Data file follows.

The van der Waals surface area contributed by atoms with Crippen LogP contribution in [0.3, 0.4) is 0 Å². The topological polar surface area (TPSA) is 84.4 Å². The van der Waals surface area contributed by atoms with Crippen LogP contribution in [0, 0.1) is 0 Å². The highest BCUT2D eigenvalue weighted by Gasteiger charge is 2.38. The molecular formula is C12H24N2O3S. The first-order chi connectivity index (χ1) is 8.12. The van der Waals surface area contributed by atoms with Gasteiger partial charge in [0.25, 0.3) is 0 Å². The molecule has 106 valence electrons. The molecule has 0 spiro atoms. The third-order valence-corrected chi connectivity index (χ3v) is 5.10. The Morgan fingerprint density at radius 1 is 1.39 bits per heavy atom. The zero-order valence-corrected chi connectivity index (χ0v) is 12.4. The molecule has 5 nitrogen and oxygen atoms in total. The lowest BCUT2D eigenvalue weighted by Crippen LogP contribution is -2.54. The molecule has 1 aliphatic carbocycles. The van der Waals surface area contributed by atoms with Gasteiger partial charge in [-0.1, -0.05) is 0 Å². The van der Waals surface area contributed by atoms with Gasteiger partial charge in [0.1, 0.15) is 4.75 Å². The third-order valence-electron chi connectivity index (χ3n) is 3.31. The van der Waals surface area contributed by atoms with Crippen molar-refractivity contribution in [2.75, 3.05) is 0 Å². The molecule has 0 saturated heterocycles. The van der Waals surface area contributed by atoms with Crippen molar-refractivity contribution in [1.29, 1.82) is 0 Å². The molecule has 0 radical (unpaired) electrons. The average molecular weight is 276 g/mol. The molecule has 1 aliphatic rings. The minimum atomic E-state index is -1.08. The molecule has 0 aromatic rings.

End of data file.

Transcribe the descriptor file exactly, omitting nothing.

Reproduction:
The van der Waals surface area contributed by atoms with Crippen LogP contribution in [0.3, 0.4) is 0 Å². The topological polar surface area (TPSA) is 84.4 Å². The van der Waals surface area contributed by atoms with Crippen LogP contribution in [0, 0.1) is 0 Å². The highest BCUT2D eigenvalue weighted by Gasteiger charge is 2.38. The molecular formula is C12H24N2O3S. The first-order chi connectivity index (χ1) is 8.12. The van der Waals surface area contributed by atoms with Gasteiger partial charge in [0.25, 0.3) is 0 Å². The molecule has 106 valence electrons. The molecule has 0 spiro atoms. The third-order valence-corrected chi connectivity index (χ3v) is 5.10. The Morgan fingerprint density at radius 1 is 1.39 bits per heavy atom. The zero-order valence-corrected chi connectivity index (χ0v) is 12.4. The molecule has 5 nitrogen and oxygen atoms in total. The lowest BCUT2D eigenvalue weighted by Crippen LogP contribution is -2.54. The molecule has 1 aliphatic carbocycles. The van der Waals surface area contributed by atoms with Gasteiger partial charge in [-0.1, -0.05) is 0 Å². The van der Waals surface area contributed by atoms with Gasteiger partial charge in [0.1, 0.15) is 4.75 Å². The third-order valence-electron chi connectivity index (χ3n) is 3.31. The van der Waals surface area contributed by atoms with Crippen molar-refractivity contribution in [2.75, 3.05) is 0 Å². The molecule has 0 saturated heterocycles. The van der Waals surface area contributed by atoms with Crippen molar-refractivity contribution in [1.29, 1.82) is 0 Å². The molecule has 0 radical (unpaired) electrons. The average molecular weight is 276 g/mol. The molecule has 1 aliphatic rings. The minimum atomic E-state index is -1.08. The molecule has 0 aromatic rings.